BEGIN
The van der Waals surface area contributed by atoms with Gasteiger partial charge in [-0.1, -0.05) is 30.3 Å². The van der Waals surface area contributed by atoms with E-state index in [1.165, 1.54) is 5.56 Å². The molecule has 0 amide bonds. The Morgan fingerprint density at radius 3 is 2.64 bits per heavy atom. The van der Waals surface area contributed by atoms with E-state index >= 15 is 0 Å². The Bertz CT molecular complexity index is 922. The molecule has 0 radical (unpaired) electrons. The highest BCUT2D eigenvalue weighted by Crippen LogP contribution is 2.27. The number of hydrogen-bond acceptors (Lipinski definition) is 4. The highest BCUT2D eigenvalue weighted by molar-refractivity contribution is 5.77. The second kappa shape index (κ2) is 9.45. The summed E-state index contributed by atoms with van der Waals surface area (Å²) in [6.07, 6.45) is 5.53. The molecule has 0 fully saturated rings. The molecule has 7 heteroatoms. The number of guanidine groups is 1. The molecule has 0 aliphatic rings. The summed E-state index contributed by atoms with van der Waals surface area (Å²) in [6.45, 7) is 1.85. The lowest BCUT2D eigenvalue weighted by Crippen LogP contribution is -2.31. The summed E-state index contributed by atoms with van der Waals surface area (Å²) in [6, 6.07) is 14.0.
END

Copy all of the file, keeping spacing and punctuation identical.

The van der Waals surface area contributed by atoms with Gasteiger partial charge in [-0.1, -0.05) is 30.3 Å². The van der Waals surface area contributed by atoms with E-state index in [1.165, 1.54) is 5.56 Å². The molecule has 0 amide bonds. The Morgan fingerprint density at radius 3 is 2.64 bits per heavy atom. The van der Waals surface area contributed by atoms with E-state index >= 15 is 0 Å². The Bertz CT molecular complexity index is 922. The molecule has 0 radical (unpaired) electrons. The highest BCUT2D eigenvalue weighted by Crippen LogP contribution is 2.27. The number of hydrogen-bond acceptors (Lipinski definition) is 4. The highest BCUT2D eigenvalue weighted by molar-refractivity contribution is 5.77. The second kappa shape index (κ2) is 9.45. The summed E-state index contributed by atoms with van der Waals surface area (Å²) in [6.07, 6.45) is 5.53. The molecule has 0 fully saturated rings. The molecule has 7 heteroatoms. The number of guanidine groups is 1. The molecule has 0 aliphatic rings. The summed E-state index contributed by atoms with van der Waals surface area (Å²) in [6.45, 7) is 1.85. The lowest BCUT2D eigenvalue weighted by Crippen LogP contribution is -2.31. The summed E-state index contributed by atoms with van der Waals surface area (Å²) in [6, 6.07) is 14.0.